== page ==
Retrospective Study
Copyright ©The Author(s) 2017. Published by Baishideng Publishing Group Inc. All rights reserved.
World J Hepatol. May 8, 2017; 9(13): 635-641
Published online May 8, 2017. doi: 10.4254/wjh.v9.i13.635
Importance of surgical margin in the outcomes of hepatocholangiocarcinoma
Ka Wing Ma, Kenneth Siu Ho Chok
Ka Wing Ma, Department of Surgery, Queen Mary Hospital, Hong Kong, China
Kenneth Siu Ho Chok, Department of Surgery and State Key Laboratory for Liver Research, the University of Hong Kong, Hong Kong, China
Author contributions: Ma KW designed and performed the research, conducted the statistical analysis, and wrote the manuscript; Chok KSH designed and supervised the research and provided clinical advice.
Institutional review board statement: Institutional review was not required for this retrospective study.
Informed consent statement: Informed consent to the study from patients was not required because the analysis used anonymous clinical data that were obtained after written consent to treatment had been obtained from patients.
Conflict-of-interest statement: We have no financial relationships to disclose.
Data sharing statement: No additional data are available.
Open-Access: This article is an open-access article which was selected by an in-house editor and fully peer-reviewed by external reviewers. It is distributed in accordance with the Creative Commons Attribution Non Commercial (CC BY-NC 4.0) license, which permits others to distribute, remix, adapt, build upon this work non-commercially, and license their derivative works on different terms, provided the original work is properly cited and the use is non-commercial. See:
Correspondence to: Kenneth Siu Ho Chok, MS, Associate Professor, Department of Surgery, the University of Hong Kong, 102 Pok Fu Lam Road, Hong Kong, China.
Telephone: +852-22553025
Received: January 20, 2017
Peer-review started: January 23, 2017
First decision: February 17, 2017
Revised: March 14, 2017
Accepted: April 6, 2017
Article in press: April 10, 2017
Published online: May 8, 2017

To evaluate the significance of resection margin width in the management of hepatocholangiocarcinoma (HCC-CC).


Data of consecutive patients who underwent hepatectomy for hepatic malignancies in the period from 1995 to 2014 were reviewed. Patients with pathologically confirmed HCC-CC were included for analysis. Demographic, biochemical, operative and pathological data were analyzed against survival outcomes.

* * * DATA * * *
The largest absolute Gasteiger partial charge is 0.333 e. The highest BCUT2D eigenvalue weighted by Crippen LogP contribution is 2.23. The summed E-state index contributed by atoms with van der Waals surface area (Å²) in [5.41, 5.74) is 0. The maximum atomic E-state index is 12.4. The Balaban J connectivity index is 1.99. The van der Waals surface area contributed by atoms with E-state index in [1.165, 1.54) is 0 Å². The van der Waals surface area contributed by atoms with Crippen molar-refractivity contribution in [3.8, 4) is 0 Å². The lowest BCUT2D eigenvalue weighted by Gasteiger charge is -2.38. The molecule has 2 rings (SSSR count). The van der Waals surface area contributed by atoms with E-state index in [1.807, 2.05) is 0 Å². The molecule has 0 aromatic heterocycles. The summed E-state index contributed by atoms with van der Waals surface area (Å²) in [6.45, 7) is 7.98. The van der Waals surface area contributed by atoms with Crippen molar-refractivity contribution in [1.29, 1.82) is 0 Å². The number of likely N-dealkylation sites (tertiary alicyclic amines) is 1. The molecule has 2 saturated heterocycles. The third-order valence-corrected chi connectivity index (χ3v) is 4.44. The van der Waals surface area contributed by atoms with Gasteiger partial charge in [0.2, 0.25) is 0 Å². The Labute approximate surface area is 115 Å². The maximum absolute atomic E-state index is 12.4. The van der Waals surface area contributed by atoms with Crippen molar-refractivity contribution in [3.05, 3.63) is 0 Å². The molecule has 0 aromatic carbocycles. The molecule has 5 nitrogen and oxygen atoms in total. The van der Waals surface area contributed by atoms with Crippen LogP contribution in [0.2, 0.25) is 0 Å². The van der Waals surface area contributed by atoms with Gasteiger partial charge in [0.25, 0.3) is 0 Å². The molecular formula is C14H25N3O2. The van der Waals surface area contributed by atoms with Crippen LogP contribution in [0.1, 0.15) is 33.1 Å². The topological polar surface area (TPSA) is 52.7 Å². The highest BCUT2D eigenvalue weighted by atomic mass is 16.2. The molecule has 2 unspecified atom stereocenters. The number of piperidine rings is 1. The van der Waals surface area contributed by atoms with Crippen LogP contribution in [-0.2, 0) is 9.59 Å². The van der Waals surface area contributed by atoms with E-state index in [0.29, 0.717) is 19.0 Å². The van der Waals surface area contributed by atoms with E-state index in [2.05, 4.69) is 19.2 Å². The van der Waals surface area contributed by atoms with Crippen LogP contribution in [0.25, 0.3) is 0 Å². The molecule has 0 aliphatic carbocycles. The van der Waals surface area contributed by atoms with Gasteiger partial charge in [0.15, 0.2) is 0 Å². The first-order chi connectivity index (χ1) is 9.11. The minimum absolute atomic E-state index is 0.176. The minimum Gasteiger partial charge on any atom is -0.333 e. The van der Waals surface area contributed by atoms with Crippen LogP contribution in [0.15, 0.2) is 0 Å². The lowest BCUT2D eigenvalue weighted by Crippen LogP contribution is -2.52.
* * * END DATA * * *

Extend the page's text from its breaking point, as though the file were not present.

Forty-two patients were included for analysis. The median age was 53.5 years. There were 29 males. Hepatitis B virus was identified in 73.8% of the patients. Most patients had preserved liver function. The median preoperative indocyanine green retention rate at 15 min was 10.2%. The median tumor size was 6.5 cm. Major hepatectomy was required in over 70% of the patients. Hepaticojejunostomy was performed in 6 patients. No hospital death occurred. The median hospital stay was 13 d. The median follow-up period was 32 mo. The 5-year disease-free survival and overall survival were 23.6% and 35.4% respectively. Multifocality was the only independent factor associated with disease-free survival [P < 0.001, odds ratio 4, 95% confidence interval (CI): 1.9-8.0]. In patients with multifocal tumor (n = 20), resection margin of ≥ 1 cm was associated with improved 1-year disease-free survival (40% vs 0%; log-rank, P = 0.012).


HCC-CC is a rare disease with poor prognosis. Resection margin of 1 cm or above was associated with improved survival outcome in patients with multifocal HCC-CC.

Keywords: Hepatocholangiocarcinoma, Hepatocellular cholangiocarcinoma, Survival, Hepatectomy, Resection margin

Core tip: A retrospective review of all patients who had undergone curative resection for hepatocholangiocarcinoma in the last 20 years was performed in a university center. The 5-year disease-free and overall survival were 23.6% and 35.4% respectively. Various patient and disease factors were investigated with respect to their effect to disease free and overall survival using cox regression analysis. Multifocality was the only independent factor associated with disease-free survival (P < 0.001). In a subgroup of patient (n = 20) who had multifocal tumor, resection margin of ≥ 1 cm was associated with improved 1-year disease-free survival (40% vs 0%, P = 0.012).